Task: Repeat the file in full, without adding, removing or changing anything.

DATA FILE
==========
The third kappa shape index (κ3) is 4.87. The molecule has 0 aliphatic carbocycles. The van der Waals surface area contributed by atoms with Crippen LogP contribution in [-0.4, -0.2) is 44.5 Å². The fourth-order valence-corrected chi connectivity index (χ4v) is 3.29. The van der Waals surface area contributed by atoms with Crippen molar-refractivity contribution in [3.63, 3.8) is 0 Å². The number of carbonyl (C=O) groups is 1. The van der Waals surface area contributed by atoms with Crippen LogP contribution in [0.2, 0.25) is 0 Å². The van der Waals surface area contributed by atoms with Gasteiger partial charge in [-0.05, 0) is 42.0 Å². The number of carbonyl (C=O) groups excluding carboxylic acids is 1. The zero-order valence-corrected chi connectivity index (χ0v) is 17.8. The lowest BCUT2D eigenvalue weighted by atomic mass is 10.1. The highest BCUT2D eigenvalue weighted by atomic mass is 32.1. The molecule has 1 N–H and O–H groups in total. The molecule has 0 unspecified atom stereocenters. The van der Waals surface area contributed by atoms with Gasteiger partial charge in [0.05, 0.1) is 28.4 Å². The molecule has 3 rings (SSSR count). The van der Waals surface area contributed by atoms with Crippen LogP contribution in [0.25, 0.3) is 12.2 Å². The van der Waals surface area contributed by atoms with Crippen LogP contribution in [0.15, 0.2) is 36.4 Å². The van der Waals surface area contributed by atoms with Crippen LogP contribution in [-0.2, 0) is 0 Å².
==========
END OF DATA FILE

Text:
The third kappa shape index (κ3) is 4.87. The molecule has 0 aliphatic carbocycles. The van der Waals surface area contributed by atoms with Crippen LogP contribution in [-0.4, -0.2) is 44.5 Å². The fourth-order valence-corrected chi connectivity index (χ4v) is 3.29. The van der Waals surface area contributed by atoms with Crippen molar-refractivity contribution in [3.63, 3.8) is 0 Å². The number of carbonyl (C=O) groups is 1. The van der Waals surface area contributed by atoms with Crippen LogP contribution in [0.2, 0.25) is 0 Å². The van der Waals surface area contributed by atoms with Gasteiger partial charge in [-0.05, 0) is 42.0 Å². The number of carbonyl (C=O) groups excluding carboxylic acids is 1. The zero-order valence-corrected chi connectivity index (χ0v) is 17.8. The lowest BCUT2D eigenvalue weighted by atomic mass is 10.1. The highest BCUT2D eigenvalue weighted by atomic mass is 32.1. The molecule has 1 N–H and O–H groups in total. The molecule has 0 unspecified atom stereocenters. The van der Waals surface area contributed by atoms with Gasteiger partial charge in [0.05, 0.1) is 28.4 Å². The molecule has 3 rings (SSSR count). The van der Waals surface area contributed by atoms with Crippen LogP contribution in [0.25, 0.3) is 12.2 Å². The van der Waals surface area contributed by atoms with Crippen LogP contribution in [0.15, 0.2) is 36.4 Å². The van der Waals surface area contributed by atoms with Crippen LogP contribution in [-0.2, 0) is 0 Å².